Molluscan ResearchISSN 1323-5818
 An international journal of the Malacological Society of Australasia published by Magnolia Press

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Molluscan Research 26(3): 169-171; published 20 December 2006
Copyright © The Malacological Society of Australasia

First record of brooding and early life cycle stages in Wunderpus photogenicus Hochberg, Norman and Finn, 2006 (Cephalopoda: Octopodidae)

Zoologisches Institut und Museum, Ernst-Moritz-Arndt-Universität Greifswald, Johann-Sebastian-Bach-Str. 11-12, D-17487 Greifswald, Germany; email:
2 Staatliches Museum für Naturkunde Karlsruhe, Erbprinzenstr. 13, D-76133 Karlsruhe, Germany; email:


One of the most unusual species within the Octopodidae is Wunderpus photogenicus Hochberg, Norman and Finn, 2006, known from only a few specimens from the tropical Indo West Pacific. A female from the Philippine Islands was observed in captivity for 39 days until the end of its life. The specimen was nearly as often active during full daylight as during twilight. It laid fertilized eggs, which were arranged in about 15 unbranched strings consisting of approximately 30 eggs each. The strings were held within the arm crown by suckers instead of attaching them to the ceiling of a lair or to other hard surfaces. This is a rare brooding strategy in benthic octopuses. During brooding the female continued moving around and feeding. About 23 days after spawning, the first planktonic paralarvae hatched. Two days later the mother died. She was never found to be nocturnally active except during her last night, in which a group hatching occurred. The paralarvae were not observed feeding on the organisms offered and survived for at most five days from first hatching. This study provides the first record of eggs, brooding and paralarvae of W. photogenicus.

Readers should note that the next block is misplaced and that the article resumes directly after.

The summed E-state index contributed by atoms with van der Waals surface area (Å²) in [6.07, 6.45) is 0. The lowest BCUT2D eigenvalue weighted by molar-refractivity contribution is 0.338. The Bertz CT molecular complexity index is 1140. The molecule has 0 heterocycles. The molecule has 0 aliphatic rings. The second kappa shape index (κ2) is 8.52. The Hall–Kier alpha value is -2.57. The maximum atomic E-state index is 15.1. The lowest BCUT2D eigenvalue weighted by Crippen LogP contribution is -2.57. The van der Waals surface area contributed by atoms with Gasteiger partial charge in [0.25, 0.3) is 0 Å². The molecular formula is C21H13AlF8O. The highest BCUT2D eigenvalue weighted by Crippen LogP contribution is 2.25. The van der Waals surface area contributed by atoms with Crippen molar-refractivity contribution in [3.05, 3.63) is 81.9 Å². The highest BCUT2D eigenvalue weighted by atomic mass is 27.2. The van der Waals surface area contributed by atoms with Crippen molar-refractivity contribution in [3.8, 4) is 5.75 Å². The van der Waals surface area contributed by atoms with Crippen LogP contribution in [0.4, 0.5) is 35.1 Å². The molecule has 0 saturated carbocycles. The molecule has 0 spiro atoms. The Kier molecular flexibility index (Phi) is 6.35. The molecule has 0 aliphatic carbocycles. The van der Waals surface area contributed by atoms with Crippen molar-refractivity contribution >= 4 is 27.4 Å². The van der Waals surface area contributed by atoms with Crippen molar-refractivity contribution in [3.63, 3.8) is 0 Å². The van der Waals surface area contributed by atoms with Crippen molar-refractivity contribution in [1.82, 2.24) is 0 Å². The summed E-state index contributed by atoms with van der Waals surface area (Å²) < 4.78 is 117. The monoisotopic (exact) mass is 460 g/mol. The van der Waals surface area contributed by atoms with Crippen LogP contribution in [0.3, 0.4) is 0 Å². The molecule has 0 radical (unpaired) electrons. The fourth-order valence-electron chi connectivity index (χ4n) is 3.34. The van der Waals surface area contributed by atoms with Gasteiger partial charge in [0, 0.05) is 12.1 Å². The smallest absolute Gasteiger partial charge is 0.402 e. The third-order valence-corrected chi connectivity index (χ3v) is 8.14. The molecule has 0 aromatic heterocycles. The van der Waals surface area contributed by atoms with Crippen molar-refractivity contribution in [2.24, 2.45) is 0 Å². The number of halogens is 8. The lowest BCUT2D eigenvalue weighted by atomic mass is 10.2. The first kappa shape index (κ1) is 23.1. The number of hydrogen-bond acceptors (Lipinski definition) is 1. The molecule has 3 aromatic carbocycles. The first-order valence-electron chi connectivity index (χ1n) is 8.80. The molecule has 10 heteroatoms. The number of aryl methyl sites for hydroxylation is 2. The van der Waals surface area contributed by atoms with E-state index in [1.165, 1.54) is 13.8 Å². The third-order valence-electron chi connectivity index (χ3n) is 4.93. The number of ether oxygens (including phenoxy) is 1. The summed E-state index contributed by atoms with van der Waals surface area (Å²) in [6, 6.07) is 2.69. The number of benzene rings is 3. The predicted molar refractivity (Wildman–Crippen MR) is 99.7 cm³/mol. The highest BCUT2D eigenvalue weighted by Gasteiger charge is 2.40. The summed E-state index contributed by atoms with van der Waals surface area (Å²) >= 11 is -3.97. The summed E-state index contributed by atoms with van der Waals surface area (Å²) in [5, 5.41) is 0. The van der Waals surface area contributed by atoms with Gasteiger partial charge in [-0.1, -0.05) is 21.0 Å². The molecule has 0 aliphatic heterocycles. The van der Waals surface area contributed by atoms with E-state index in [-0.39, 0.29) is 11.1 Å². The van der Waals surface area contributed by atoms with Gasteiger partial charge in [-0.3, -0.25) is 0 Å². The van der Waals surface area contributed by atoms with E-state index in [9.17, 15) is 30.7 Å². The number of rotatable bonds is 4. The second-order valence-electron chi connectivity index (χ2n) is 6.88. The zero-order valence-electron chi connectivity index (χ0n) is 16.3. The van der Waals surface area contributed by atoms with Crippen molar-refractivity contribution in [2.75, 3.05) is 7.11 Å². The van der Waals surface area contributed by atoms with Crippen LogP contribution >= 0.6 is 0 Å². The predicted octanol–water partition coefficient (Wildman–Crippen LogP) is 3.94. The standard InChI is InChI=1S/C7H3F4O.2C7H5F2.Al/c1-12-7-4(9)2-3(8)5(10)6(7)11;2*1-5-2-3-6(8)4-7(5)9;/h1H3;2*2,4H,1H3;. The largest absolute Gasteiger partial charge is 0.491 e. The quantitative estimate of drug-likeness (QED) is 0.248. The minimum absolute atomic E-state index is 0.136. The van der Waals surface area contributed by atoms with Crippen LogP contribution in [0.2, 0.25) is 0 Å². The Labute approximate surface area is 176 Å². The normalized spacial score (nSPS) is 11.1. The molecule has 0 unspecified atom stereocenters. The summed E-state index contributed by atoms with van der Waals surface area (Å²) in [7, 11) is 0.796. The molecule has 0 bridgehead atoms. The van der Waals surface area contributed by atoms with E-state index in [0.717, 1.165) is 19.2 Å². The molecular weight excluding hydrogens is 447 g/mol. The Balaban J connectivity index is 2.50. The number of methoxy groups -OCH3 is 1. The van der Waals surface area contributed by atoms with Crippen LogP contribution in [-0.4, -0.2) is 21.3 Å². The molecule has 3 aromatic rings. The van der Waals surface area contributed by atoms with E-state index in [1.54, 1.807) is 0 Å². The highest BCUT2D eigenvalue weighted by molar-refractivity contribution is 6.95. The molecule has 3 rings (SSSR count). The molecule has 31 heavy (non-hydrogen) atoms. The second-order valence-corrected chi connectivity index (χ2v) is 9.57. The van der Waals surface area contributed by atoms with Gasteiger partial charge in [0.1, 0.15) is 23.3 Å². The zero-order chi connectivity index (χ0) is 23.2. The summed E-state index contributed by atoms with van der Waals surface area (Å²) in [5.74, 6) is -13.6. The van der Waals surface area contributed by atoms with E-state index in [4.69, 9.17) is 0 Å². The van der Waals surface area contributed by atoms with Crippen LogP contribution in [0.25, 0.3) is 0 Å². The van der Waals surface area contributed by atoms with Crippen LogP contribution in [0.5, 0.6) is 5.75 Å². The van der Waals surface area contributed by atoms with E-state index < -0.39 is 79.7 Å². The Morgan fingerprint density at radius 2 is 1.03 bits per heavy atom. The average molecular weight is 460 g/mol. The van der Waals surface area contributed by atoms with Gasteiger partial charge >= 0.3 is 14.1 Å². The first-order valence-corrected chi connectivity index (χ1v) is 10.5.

Key words: life cycle, reproduction, reproductive biology, eggs, egg carrying, paralarvae, behaviour, Octopoda, Indo Pacific, Philippines

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